Drag & Drop Files in WPF  - Page 3
       by kirupa  |  26 May 2009

In the previous page, you enabled drop support and hooked up the events needed to handle any files that get dropped into your ListBox. In this page, we will go further and add some code that will display the file name along with a tooltip for any files that get dropped.

Adding More Code
Right now, all you have is an empty event handler called FilesDropped. What you are going to do is copy and paste the following code into your FilesDropped event handler:

private void FilesDropped(object sender, DragEventArgs e)
{
if (e.Data.GetDataPresent(DataFormats.FileDrop))
{
DropListBox.Items.Clear();
 
string[] droppedFilePaths =
e
.Data.GetData(DataFormats.FileDrop, true) as string[];
 
foreach (string droppedFilePath in droppedFilePaths)
{
ListBoxItem fileItem = new ListBoxItem();
 
fileItem.Content = System.IO.Path.GetFileNameWithoutExtension(droppedFilePath);
fileItem.ToolTip = droppedFilePath;
 
DropListBox.Items.Add(fileItem);
}
}
}

Once you have done this, if you run your application and drop files into it, you will notice that they appear inside your ListBox. Hovering over each item in your ListBox displays a tooltip containing the item's full path - just like what I described in the example on the first page.

Let's now look at the code in greater detail:

if (e.Data.GetDataPresent(DataFormats.FileDrop))

The very first thing we do is check to make sure that the drop operation we are looking for is indeed a drop. I can do this easily by using just the built-in methods, and that is made possible by the e object - which is the DragEventArgs parameter that any event handler listening to the Drop event provides.

You may be wondering why I check explicitly for FileDrop. After all, am I not in the Drop event's event handler? The reason is that you cannot assume that what is being dropped is a file. For example, you could easily drag a paragraph of text from Microsoft Word and drop it into your window. In this case, you can't treat what has been dropped as a file. There are other little variations you have to deal with, and you can explore some of them by looking through all of the various things the DataFormats class provides besides FileDrop.

Once I verify that this drop event handler is dealing with dropped content that contains files, then I can continue!


DropListBox.Items.Clear();

The first thing I do is clear out all the files our ListBox is currently storing. This ensures that the ListBox only shows the files from the current drop operation. Pretty straightforward.


string[] droppedFilePaths = e.Data.GetData(DataFormats.FileDrop, true) as string[];

In this line, for every file that was included as part of the drop, I am getting an array of the file paths. Notice that the DataFormats.FileDrop code makes an appearance again. The reason is that, this time, I am filtering on only files that have been dropped by using the GetData method. Remember, in the previous check using GetDataPresent, I merely see if something in our collection of data is a file. This time, I explicitly filter out everything that isn’t a file and storing the data that remains in an array of strings.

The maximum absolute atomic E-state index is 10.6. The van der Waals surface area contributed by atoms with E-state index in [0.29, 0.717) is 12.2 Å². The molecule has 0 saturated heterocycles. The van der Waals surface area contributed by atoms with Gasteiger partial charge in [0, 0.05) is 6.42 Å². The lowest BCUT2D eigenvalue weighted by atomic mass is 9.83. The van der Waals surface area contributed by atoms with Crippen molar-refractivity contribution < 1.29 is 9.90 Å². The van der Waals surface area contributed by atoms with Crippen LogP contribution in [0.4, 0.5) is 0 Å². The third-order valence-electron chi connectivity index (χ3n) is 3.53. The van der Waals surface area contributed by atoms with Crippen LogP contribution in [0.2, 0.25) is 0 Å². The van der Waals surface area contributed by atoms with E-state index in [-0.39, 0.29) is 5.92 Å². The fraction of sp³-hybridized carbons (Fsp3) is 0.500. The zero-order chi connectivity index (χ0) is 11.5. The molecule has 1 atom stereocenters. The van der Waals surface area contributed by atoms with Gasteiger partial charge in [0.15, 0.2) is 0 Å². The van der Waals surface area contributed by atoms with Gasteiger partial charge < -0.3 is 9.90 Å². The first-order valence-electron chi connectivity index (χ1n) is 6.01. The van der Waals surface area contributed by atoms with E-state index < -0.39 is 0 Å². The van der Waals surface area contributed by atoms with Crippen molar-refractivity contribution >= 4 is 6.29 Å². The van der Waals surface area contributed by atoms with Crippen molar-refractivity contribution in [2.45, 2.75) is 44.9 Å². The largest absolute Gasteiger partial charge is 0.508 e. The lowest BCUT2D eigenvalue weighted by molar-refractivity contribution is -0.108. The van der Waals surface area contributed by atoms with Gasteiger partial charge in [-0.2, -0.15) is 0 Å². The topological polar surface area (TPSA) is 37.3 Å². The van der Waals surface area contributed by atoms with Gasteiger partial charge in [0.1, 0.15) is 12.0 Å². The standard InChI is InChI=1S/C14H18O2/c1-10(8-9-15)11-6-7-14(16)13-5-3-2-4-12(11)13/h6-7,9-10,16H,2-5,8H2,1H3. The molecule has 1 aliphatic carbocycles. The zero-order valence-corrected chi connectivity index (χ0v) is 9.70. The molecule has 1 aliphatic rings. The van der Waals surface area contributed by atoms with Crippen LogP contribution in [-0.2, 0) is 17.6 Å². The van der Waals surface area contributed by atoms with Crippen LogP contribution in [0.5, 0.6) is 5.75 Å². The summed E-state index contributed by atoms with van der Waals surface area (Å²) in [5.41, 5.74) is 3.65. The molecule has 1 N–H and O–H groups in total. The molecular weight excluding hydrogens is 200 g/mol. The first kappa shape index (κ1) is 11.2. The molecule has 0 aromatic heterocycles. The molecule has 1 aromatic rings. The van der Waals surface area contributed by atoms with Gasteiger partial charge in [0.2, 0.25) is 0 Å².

foreach (string droppedFilePath in droppedFilePaths)
{
ListBoxItem fileItem = new ListBoxItem();
 
fileItem.Content = System.IO.Path.GetFileNameWithoutExtension(droppedFilePath);
fileItem.ToolTip = droppedFilePath;
 
DropListBox.Items.Add(fileItem);
}

In the next line, I am simply setting up my foreach statement to go through each filepath (droppedFilePath) from the array of filepaths (droppedFilePaths) my earlier filtering operation returns. Any code you see inside this block is executed each time for each file that is contained inside droppedFilePaths.


ListBoxItem fileItem = new ListBoxItem();
 
fileItem.Content = System.IO.Path.GetFileNameWithoutExtension(droppedFilePath);
fileItem.ToolTip = droppedFilePath;
 
DropListBox.Items.Add(fileItem);

The final thing to do once you have the filepath is to add it to our Listbox itself. To do this, I create a new ListBoxItem. This ListBoxItem does two things - It displays the name of the file, and when you hover over it, it displays the full path of the file as a tooltip.

You can display the name of the file from your full filepath by using the Path (System.IO, not System.Windows.Shapes) class’s GetFileNameWithoutExtension method. Setting the Tooltip is much easier. Simply set your Listbox’s Tooltip property to the filepath – which you already have from your droppedFilePath object.

The last thing to do once you have set your ListBoxItem’s Content and Tooltip properties is to add it to our Listbox itself. This ensures that you can actually see your ListBoxItem. That is handled by calling the Add method on DropListBox’s Items collection.


Conclusion
Hopefully this tutorial gave you a basic overview of how to write a simple application that supports dropping of files into it. One thing you need to keep in mind is that the range of content that one can drop into your application goes well beyond files. While what gets dropped will be different, the code that I've provided can easily be modified and extended to support other cases easily.

In case you are curious to know how my implementation of this looks like, feel free to download the source files below:

Download Final Source

Extract the files and open the project in Blend or Visual Studio to take a deeper look at my version of what you have done in this tutorial.


Got a question or just want to chat? Comment below or drop by our forums (they are actually the same thing!) where a bunch of the friendliest people you'll ever run into will be happy to help you out!

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